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Lead from the Start: Disrupting Education

Wednesday, November 19, 2008

Disrupting Education

I have been reading Clayton Christensen's Disrupting Class.In it he proposes that education, like all industries of a certain vintage, is ripe for disruptive innovation. He proposes that this will come about because technology provides unique opportunities for individualization in untapped markets like early childhood education, boutique classes offered online, and home schooling. I think he misses the mark with his application of his theories about innovation to education.

I agree that education is ripe for disruption but I don't think it will come about because of technology.

I have come to the conclusion that education is an entirely human endeavor and not necessarily adaptable to the laws of commerce that so many business models encourage us to adopt. I think the future disruption that Christensen proposes will come about.... but only from and by the hand of teachers.

Teachers taking more and more leadership in the process of education would constitute a true innovation. Changes to education in the past have come from influences outside of education like technology. As teachers embrace their creative capacity as professionals they will push education past its current state to become another entity and that technology will only be the tool for that disruption.

Teachers are currently creating disruptions in areas like:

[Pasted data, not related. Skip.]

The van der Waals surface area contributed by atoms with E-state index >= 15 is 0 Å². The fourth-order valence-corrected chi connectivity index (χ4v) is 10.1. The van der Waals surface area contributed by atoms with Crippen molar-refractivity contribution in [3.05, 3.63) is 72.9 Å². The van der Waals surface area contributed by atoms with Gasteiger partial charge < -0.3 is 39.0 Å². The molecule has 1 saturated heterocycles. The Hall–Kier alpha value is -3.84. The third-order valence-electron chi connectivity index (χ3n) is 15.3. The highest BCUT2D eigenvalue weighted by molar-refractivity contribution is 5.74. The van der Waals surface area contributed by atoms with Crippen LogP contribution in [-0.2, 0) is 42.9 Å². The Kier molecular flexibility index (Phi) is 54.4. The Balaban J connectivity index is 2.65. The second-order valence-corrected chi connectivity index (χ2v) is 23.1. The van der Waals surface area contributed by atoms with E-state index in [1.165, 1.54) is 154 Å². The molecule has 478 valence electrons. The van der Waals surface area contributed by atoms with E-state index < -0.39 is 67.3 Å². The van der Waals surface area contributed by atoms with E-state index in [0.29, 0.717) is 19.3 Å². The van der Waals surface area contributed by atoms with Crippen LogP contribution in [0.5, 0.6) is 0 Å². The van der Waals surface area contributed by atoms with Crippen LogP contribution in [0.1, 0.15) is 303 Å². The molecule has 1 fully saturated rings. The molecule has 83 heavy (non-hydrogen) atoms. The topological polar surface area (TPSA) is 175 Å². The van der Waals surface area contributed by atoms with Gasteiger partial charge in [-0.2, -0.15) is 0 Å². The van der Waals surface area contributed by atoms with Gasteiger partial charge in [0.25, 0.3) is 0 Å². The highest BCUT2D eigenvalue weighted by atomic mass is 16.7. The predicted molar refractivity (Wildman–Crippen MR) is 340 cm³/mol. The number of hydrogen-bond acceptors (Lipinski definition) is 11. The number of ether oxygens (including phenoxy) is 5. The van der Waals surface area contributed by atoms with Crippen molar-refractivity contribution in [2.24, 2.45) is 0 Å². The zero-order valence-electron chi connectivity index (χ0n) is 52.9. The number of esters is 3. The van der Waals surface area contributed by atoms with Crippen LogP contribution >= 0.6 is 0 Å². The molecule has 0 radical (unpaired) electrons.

Dr. Christensen, you have made some excellent points in your book but I think that perhaps you might have committed the classic academic researcher's mistake by seeing what you were looking for and not necessarily the reality of the situation. Education will change but, it is the people who will change it, not the tools.

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1 Comments:

At 12:04 PM, Blogger kerkatrob said...

John, I would never be surprised to find the following rallying cry coming from you: "Education will change, but it is the people who will change it, not the tools." I agree with you 100%. As Christensen began his book talking about how many ka-zillion of dollars have already been spent on acquiring hardware and software in schools, he recognized that it has not brought about a real change yet in education. It is not going to be what the ratio of students to computers at the end of the day. It will be the educators that determine how to teach the students.

 

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